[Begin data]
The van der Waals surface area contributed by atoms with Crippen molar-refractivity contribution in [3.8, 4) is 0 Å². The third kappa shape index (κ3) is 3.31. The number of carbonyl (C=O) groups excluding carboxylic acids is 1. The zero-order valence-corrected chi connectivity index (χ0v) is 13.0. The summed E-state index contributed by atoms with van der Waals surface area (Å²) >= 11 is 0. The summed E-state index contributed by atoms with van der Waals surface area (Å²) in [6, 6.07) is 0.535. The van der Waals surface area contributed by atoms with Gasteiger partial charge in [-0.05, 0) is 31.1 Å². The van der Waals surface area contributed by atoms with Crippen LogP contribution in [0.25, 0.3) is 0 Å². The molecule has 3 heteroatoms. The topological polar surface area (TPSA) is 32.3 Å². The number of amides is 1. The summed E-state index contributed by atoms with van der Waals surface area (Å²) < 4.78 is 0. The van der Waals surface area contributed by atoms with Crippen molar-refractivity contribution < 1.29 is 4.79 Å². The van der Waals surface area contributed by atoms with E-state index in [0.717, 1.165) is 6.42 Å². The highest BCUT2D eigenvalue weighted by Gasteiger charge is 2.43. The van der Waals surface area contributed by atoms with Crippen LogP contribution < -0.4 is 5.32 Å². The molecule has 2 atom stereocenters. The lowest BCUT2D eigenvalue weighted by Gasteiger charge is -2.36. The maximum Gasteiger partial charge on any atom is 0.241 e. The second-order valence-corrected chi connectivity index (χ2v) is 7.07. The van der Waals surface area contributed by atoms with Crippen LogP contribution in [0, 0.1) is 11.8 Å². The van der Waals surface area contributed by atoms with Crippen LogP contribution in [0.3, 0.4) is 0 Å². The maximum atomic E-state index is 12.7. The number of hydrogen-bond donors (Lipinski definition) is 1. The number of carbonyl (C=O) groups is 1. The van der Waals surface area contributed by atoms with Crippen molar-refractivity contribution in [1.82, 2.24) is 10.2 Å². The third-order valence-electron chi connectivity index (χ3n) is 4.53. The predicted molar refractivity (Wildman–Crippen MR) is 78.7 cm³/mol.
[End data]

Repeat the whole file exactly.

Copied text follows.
The van der Waals surface area contributed by atoms with Crippen molar-refractivity contribution in [3.8, 4) is 0 Å². The third kappa shape index (κ3) is 3.31. The number of carbonyl (C=O) groups excluding carboxylic acids is 1. The zero-order valence-corrected chi connectivity index (χ0v) is 13.0. The summed E-state index contributed by atoms with van der Waals surface area (Å²) >= 11 is 0. The summed E-state index contributed by atoms with van der Waals surface area (Å²) in [6, 6.07) is 0.535. The van der Waals surface area contributed by atoms with Gasteiger partial charge in [-0.05, 0) is 31.1 Å². The van der Waals surface area contributed by atoms with Crippen LogP contribution in [0.25, 0.3) is 0 Å². The molecule has 3 heteroatoms. The topological polar surface area (TPSA) is 32.3 Å². The number of amides is 1. The summed E-state index contributed by atoms with van der Waals surface area (Å²) < 4.78 is 0. The van der Waals surface area contributed by atoms with Crippen molar-refractivity contribution < 1.29 is 4.79 Å². The van der Waals surface area contributed by atoms with E-state index in [0.717, 1.165) is 6.42 Å². The highest BCUT2D eigenvalue weighted by Gasteiger charge is 2.43. The van der Waals surface area contributed by atoms with Crippen LogP contribution < -0.4 is 5.32 Å². The molecule has 2 atom stereocenters. The lowest BCUT2D eigenvalue weighted by Gasteiger charge is -2.36. The maximum Gasteiger partial charge on any atom is 0.241 e. The second-order valence-corrected chi connectivity index (χ2v) is 7.07. The van der Waals surface area contributed by atoms with Crippen LogP contribution in [0, 0.1) is 11.8 Å². The van der Waals surface area contributed by atoms with Crippen LogP contribution in [0.3, 0.4) is 0 Å². The maximum atomic E-state index is 12.7. The number of hydrogen-bond donors (Lipinski definition) is 1. The number of carbonyl (C=O) groups is 1. The van der Waals surface area contributed by atoms with Crippen molar-refractivity contribution in [1.82, 2.24) is 10.2 Å². The third-order valence-electron chi connectivity index (χ3n) is 4.53. The predicted molar refractivity (Wildman–Crippen MR) is 78.7 cm³/mol.